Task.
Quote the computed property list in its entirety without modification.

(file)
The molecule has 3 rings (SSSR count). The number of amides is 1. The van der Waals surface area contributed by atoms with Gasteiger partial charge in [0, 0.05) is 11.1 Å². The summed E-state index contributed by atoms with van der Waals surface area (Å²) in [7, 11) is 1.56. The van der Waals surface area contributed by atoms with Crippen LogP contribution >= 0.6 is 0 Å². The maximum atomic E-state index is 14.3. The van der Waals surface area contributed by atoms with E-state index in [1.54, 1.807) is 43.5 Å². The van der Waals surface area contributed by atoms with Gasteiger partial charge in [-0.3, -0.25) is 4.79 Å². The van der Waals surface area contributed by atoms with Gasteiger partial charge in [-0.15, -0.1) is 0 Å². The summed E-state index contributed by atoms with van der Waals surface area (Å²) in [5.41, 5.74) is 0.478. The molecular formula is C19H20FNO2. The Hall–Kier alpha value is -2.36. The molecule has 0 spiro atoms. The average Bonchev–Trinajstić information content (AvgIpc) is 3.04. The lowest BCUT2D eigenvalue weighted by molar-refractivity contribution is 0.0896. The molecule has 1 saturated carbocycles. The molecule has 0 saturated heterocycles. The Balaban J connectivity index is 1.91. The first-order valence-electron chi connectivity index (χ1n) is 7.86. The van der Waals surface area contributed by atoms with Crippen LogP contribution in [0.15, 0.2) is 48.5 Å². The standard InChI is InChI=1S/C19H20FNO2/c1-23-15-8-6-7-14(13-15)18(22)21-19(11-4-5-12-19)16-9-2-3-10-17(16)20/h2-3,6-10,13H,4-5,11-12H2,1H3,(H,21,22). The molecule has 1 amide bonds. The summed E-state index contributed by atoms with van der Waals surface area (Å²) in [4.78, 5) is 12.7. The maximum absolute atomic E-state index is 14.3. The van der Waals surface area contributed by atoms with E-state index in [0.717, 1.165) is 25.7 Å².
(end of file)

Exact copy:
The molecule has 3 rings (SSSR count). The number of amides is 1. The van der Waals surface area contributed by atoms with Gasteiger partial charge in [0, 0.05) is 11.1 Å². The summed E-state index contributed by atoms with van der Waals surface area (Å²) in [7, 11) is 1.56. The van der Waals surface area contributed by atoms with Crippen LogP contribution >= 0.6 is 0 Å². The maximum atomic E-state index is 14.3. The van der Waals surface area contributed by atoms with E-state index in [1.54, 1.807) is 43.5 Å². The van der Waals surface area contributed by atoms with Gasteiger partial charge in [-0.3, -0.25) is 4.79 Å². The van der Waals surface area contributed by atoms with Gasteiger partial charge in [-0.15, -0.1) is 0 Å². The summed E-state index contributed by atoms with van der Waals surface area (Å²) in [5.41, 5.74) is 0.478. The molecular formula is C19H20FNO2. The Hall–Kier alpha value is -2.36. The molecule has 0 spiro atoms. The average Bonchev–Trinajstić information content (AvgIpc) is 3.04. The lowest BCUT2D eigenvalue weighted by molar-refractivity contribution is 0.0896. The molecule has 1 saturated carbocycles. The molecule has 0 saturated heterocycles. The Balaban J connectivity index is 1.91. The first-order valence-electron chi connectivity index (χ1n) is 7.86. The van der Waals surface area contributed by atoms with Crippen LogP contribution in [0.15, 0.2) is 48.5 Å². The standard InChI is InChI=1S/C19H20FNO2/c1-23-15-8-6-7-14(13-15)18(22)21-19(11-4-5-12-19)16-9-2-3-10-17(16)20/h2-3,6-10,13H,4-5,11-12H2,1H3,(H,21,22). The molecule has 1 amide bonds. The summed E-state index contributed by atoms with van der Waals surface area (Å²) in [4.78, 5) is 12.7. The maximum absolute atomic E-state index is 14.3. The van der Waals surface area contributed by atoms with E-state index in [0.717, 1.165) is 25.7 Å².